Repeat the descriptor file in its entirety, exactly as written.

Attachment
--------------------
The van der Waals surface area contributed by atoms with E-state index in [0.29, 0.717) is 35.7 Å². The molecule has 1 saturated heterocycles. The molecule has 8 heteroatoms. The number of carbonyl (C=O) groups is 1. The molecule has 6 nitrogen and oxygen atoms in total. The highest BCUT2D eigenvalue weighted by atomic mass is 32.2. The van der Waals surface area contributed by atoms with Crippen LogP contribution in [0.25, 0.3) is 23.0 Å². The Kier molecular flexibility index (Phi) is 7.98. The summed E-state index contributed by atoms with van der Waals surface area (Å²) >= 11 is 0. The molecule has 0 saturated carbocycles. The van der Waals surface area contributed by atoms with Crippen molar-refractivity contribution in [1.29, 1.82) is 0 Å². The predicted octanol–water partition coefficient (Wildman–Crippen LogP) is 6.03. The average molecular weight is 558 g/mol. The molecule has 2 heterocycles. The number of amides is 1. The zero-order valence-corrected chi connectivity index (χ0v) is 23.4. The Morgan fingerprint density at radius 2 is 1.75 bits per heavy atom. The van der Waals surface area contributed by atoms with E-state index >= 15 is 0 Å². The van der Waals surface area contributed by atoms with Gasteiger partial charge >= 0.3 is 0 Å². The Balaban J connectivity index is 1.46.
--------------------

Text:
The van der Waals surface area contributed by atoms with E-state index in [0.29, 0.717) is 35.7 Å². The molecule has 1 saturated heterocycles. The molecule has 8 heteroatoms. The number of carbonyl (C=O) groups is 1. The molecule has 6 nitrogen and oxygen atoms in total. The highest BCUT2D eigenvalue weighted by atomic mass is 32.2. The van der Waals surface area contributed by atoms with Crippen LogP contribution in [0.25, 0.3) is 23.0 Å². The Kier molecular flexibility index (Phi) is 7.98. The summed E-state index contributed by atoms with van der Waals surface area (Å²) >= 11 is 0. The molecule has 0 saturated carbocycles. The van der Waals surface area contributed by atoms with Crippen molar-refractivity contribution in [1.29, 1.82) is 0 Å². The predicted octanol–water partition coefficient (Wildman–Crippen LogP) is 6.03. The average molecular weight is 558 g/mol. The molecule has 2 heterocycles. The number of amides is 1. The zero-order valence-corrected chi connectivity index (χ0v) is 23.4. The Morgan fingerprint density at radius 2 is 1.75 bits per heavy atom. The van der Waals surface area contributed by atoms with E-state index >= 15 is 0 Å². The van der Waals surface area contributed by atoms with Gasteiger partial charge >= 0.3 is 0 Å². The Balaban J connectivity index is 1.46.